The Federal Circuit framed the issue of obviousness as being whether a person of ordinary skill would have combined disclosure from Petrone and Nakatsuno, regarding “single-shot” fan operation as a function of the time when heating or cooling cycles end, with disclosure from Cornelius and Vogelzang, regarding periodic fan cycles during periods of time when there is no call for heating or cooling.  The plaintiffs’ expert opined that one could not simply “plug [ ]” the former references into the latter, and that there would be “logistical and enablement issues” if they were combined. ABT Sys., Nos. 2014-1618, -1700, slip op. at 14 (alteration in original) (citation omitted). On the other hand, Emerson’s expert testified that “it would have been a logical and ordinary step for a person of skill in the art to use the prior art to create a periodic fan that is dependent on the end of a heating or cooling cycle.”  Id. at 14-15. The Federal Circuit sided with Emerson, relying on the KSR rationale that “when a patent claims a structure already known in the prior art that is altered by the mere substitution of one element for another known in the field, the combination must do more than yield a predictable result.”  Id. at 17 (quoting KSR, 550 U.S. at 416).  According to the Federal Circuit, the timer of Vogelzang or Cornelius, as modified by the predetermined and compressor-dependent interval of Nakatsuno or Petrone, would have yielded a predictable result, namely, “the system fan would activate periodically following the end of a heating or cooling cycle.”  Id.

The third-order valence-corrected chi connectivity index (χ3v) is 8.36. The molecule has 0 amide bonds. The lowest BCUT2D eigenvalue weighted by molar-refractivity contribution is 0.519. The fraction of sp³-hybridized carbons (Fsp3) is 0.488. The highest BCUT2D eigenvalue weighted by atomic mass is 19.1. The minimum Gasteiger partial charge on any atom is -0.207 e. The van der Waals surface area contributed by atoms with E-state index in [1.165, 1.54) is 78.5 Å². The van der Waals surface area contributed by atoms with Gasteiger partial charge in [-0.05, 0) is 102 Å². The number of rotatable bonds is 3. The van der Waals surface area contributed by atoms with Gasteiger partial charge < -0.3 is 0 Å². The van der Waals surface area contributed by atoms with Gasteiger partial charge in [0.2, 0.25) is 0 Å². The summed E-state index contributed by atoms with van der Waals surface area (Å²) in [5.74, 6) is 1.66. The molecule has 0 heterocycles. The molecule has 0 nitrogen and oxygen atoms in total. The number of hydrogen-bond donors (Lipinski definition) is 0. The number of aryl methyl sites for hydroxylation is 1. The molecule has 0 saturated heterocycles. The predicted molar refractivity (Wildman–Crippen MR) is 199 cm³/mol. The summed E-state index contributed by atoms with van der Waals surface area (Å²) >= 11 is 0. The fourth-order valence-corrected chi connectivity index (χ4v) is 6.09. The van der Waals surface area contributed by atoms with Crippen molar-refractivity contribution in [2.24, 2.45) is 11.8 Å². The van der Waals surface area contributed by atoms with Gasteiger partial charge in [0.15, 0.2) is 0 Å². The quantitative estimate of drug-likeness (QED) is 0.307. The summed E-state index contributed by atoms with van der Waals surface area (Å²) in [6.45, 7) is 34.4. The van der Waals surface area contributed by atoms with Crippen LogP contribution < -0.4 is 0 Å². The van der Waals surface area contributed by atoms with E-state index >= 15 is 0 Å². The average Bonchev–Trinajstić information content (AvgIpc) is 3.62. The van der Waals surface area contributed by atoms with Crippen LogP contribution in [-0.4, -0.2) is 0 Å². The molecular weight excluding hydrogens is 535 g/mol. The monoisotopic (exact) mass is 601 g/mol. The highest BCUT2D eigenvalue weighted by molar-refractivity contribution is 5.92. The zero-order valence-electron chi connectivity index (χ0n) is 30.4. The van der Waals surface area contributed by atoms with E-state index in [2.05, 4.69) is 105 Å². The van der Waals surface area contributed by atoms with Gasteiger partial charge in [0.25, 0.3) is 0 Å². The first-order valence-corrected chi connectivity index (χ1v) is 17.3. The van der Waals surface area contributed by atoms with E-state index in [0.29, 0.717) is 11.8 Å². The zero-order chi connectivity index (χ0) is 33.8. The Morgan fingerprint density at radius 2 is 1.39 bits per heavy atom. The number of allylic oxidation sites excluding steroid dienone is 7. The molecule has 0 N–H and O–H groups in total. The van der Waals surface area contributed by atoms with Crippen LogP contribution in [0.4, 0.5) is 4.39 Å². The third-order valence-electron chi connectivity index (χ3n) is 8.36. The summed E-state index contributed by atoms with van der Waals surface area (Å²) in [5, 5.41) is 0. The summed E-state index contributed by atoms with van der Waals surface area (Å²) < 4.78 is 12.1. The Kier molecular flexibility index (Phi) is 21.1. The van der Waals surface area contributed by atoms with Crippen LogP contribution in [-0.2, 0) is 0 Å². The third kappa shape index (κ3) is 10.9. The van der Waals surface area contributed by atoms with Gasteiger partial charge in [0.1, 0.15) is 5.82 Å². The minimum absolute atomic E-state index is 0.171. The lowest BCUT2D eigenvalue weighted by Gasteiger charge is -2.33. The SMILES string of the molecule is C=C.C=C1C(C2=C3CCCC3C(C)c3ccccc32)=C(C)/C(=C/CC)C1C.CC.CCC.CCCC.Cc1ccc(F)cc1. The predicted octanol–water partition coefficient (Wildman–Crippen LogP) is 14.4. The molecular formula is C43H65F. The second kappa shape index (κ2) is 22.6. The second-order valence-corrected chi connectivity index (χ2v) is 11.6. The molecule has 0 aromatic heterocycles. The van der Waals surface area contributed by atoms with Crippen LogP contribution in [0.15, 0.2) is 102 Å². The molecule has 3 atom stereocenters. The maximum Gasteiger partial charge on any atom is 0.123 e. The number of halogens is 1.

The Federal Circuit further explained that, even if the references themselves do not provide a motivation to combine their teachings, a court “may find a motivation to combine prior art references in the nature of the problem to be solved.”  Id. at 18 (quoting Ruiz v. A.B. Chance Co., 357 F.3d 1270, 1276 (Fed. Cir. 2004)).  Accordingly, based on Vogelzang and the nature of its “problem to be solved,” it would have been “nearly obvious from that disclosure itself to set the periodic fan to run as a function of when the heating or cooling cycle ended.”  Id.

Having found that Emerson raised a prima facie case of obviousness, the Federal Circuit also considered the plaintiffs’ evidence of purported secondary considerations of nonobviousness, including commercial success and long-felt need.  As the Federal Circuit found, this evidence could not rebut the showing of obviousness since there was no evidence of a “nexus” between the alleged secondary considerations and the claimed invention.

While ABT Systems involved a litigation appeal, its application of obviousness rationales is instructive for those involved in drafting or prosecuting patent applications.  Practitioners should appreciate how strong an obviousness position may be even where there is no express teaching in the references to combine them in the manner recited in the challenged claims.  Indeed, in ABT Systems, the obviousness position was so strong that the Federal Circuit was willing to overturn the jury’s finding of nonobviousness, which involved factual determinations to which the Federal Circuit had to “assign due deference.”  Id. at 11.  At the same time, practitioners should note that, in ABT Systems, “all of the claimed limitations [we]re expressly found in the cited prior art references.”  Id. at 21.  Thus, ABT Systems did not involve a situation where the obviousness rationale left a “gap” that was to be filled in by “common knowledge” or other undisclosed teachings.  Thus, for situations involving such gaps, practitioners still have a range of arguments at their disposal to attack the underlying obviousness rationale.

The content of this article is intended to provide a general guide to the subject matter. Specialist advice should be sought about your specific circumstances.